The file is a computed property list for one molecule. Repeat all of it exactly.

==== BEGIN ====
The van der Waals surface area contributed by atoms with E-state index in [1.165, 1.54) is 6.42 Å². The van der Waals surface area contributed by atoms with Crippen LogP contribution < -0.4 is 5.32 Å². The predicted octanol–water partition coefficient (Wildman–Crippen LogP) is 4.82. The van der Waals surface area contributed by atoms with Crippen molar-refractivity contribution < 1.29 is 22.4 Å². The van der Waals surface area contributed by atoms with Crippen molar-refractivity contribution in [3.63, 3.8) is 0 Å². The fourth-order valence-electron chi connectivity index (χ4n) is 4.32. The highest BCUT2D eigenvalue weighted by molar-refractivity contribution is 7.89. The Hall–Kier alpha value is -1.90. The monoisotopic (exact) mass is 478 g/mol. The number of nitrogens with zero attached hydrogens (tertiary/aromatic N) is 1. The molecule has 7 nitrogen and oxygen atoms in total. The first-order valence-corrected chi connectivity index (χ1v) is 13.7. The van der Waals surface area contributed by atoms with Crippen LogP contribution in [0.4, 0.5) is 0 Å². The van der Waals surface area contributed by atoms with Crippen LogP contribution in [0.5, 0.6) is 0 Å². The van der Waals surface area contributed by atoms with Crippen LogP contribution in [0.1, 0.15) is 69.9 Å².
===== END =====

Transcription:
The van der Waals surface area contributed by atoms with E-state index in [1.165, 1.54) is 6.42 Å². The van der Waals surface area contributed by atoms with Crippen LogP contribution < -0.4 is 5.32 Å². The predicted octanol–water partition coefficient (Wildman–Crippen LogP) is 4.82. The van der Waals surface area contributed by atoms with Crippen molar-refractivity contribution < 1.29 is 22.4 Å². The van der Waals surface area contributed by atoms with Crippen molar-refractivity contribution in [3.63, 3.8) is 0 Å². The fourth-order valence-electron chi connectivity index (χ4n) is 4.32. The highest BCUT2D eigenvalue weighted by molar-refractivity contribution is 7.89. The Hall–Kier alpha value is -1.90. The monoisotopic (exact) mass is 478 g/mol. The number of nitrogens with zero attached hydrogens (tertiary/aromatic N) is 1. The molecule has 7 nitrogen and oxygen atoms in total. The first-order valence-corrected chi connectivity index (χ1v) is 13.7. The van der Waals surface area contributed by atoms with Crippen LogP contribution in [0.4, 0.5) is 0 Å². The van der Waals surface area contributed by atoms with Crippen LogP contribution in [0.5, 0.6) is 0 Å². The van der Waals surface area contributed by atoms with Crippen LogP contribution in [0.1, 0.15) is 69.9 Å².